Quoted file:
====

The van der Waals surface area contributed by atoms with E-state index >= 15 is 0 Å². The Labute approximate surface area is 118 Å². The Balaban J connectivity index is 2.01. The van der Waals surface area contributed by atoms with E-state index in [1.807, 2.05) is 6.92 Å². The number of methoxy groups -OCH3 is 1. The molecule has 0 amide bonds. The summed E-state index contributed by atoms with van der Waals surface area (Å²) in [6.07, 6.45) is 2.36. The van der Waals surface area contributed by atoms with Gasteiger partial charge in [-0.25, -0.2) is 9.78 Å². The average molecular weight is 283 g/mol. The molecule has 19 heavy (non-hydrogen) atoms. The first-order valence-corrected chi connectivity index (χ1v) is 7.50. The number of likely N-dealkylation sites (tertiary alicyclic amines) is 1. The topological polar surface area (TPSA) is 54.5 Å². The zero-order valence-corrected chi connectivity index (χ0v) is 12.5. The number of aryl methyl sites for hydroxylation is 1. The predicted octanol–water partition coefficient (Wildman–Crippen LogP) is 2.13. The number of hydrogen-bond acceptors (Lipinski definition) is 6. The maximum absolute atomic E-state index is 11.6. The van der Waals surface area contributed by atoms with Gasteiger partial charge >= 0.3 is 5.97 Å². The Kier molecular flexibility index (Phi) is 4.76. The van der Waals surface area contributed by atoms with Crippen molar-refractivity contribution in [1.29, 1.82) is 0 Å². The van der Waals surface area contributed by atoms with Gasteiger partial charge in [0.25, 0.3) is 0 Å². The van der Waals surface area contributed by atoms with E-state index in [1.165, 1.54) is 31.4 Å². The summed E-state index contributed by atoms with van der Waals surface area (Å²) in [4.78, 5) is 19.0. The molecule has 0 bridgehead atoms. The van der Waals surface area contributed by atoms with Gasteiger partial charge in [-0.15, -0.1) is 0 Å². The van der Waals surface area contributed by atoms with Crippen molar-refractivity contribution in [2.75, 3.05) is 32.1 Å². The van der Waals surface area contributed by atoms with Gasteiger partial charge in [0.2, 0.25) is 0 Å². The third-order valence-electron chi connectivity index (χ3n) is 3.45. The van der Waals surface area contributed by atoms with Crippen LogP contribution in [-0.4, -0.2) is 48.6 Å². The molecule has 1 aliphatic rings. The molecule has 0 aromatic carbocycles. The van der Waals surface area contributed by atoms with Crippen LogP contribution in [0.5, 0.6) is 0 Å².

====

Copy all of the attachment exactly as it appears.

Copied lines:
The van der Waals surface area contributed by atoms with E-state index >= 15 is 0 Å². The Labute approximate surface area is 118 Å². The Balaban J connectivity index is 2.01. The van der Waals surface area contributed by atoms with E-state index in [1.807, 2.05) is 6.92 Å². The number of methoxy groups -OCH3 is 1. The molecule has 0 amide bonds. The summed E-state index contributed by atoms with van der Waals surface area (Å²) in [6.07, 6.45) is 2.36. The van der Waals surface area contributed by atoms with Gasteiger partial charge in [-0.25, -0.2) is 9.78 Å². The average molecular weight is 283 g/mol. The molecule has 19 heavy (non-hydrogen) atoms. The first-order valence-corrected chi connectivity index (χ1v) is 7.50. The number of likely N-dealkylation sites (tertiary alicyclic amines) is 1. The topological polar surface area (TPSA) is 54.5 Å². The zero-order valence-corrected chi connectivity index (χ0v) is 12.5. The number of aryl methyl sites for hydroxylation is 1. The predicted octanol–water partition coefficient (Wildman–Crippen LogP) is 2.13. The number of hydrogen-bond acceptors (Lipinski definition) is 6. The maximum absolute atomic E-state index is 11.6. The van der Waals surface area contributed by atoms with Gasteiger partial charge >= 0.3 is 5.97 Å². The Kier molecular flexibility index (Phi) is 4.76. The van der Waals surface area contributed by atoms with Crippen molar-refractivity contribution in [1.29, 1.82) is 0 Å². The van der Waals surface area contributed by atoms with Gasteiger partial charge in [0.25, 0.3) is 0 Å². The van der Waals surface area contributed by atoms with E-state index in [1.165, 1.54) is 31.4 Å². The summed E-state index contributed by atoms with van der Waals surface area (Å²) in [4.78, 5) is 19.0. The molecule has 0 bridgehead atoms. The van der Waals surface area contributed by atoms with Gasteiger partial charge in [-0.15, -0.1) is 0 Å². The van der Waals surface area contributed by atoms with Crippen molar-refractivity contribution in [2.75, 3.05) is 32.1 Å². The van der Waals surface area contributed by atoms with Gasteiger partial charge in [0.2, 0.25) is 0 Å². The third-order valence-electron chi connectivity index (χ3n) is 3.45. The van der Waals surface area contributed by atoms with Crippen LogP contribution in [-0.4, -0.2) is 48.6 Å². The molecule has 1 aliphatic rings. The molecule has 0 aromatic carbocycles. The van der Waals surface area contributed by atoms with Crippen LogP contribution in [0.5, 0.6) is 0 Å².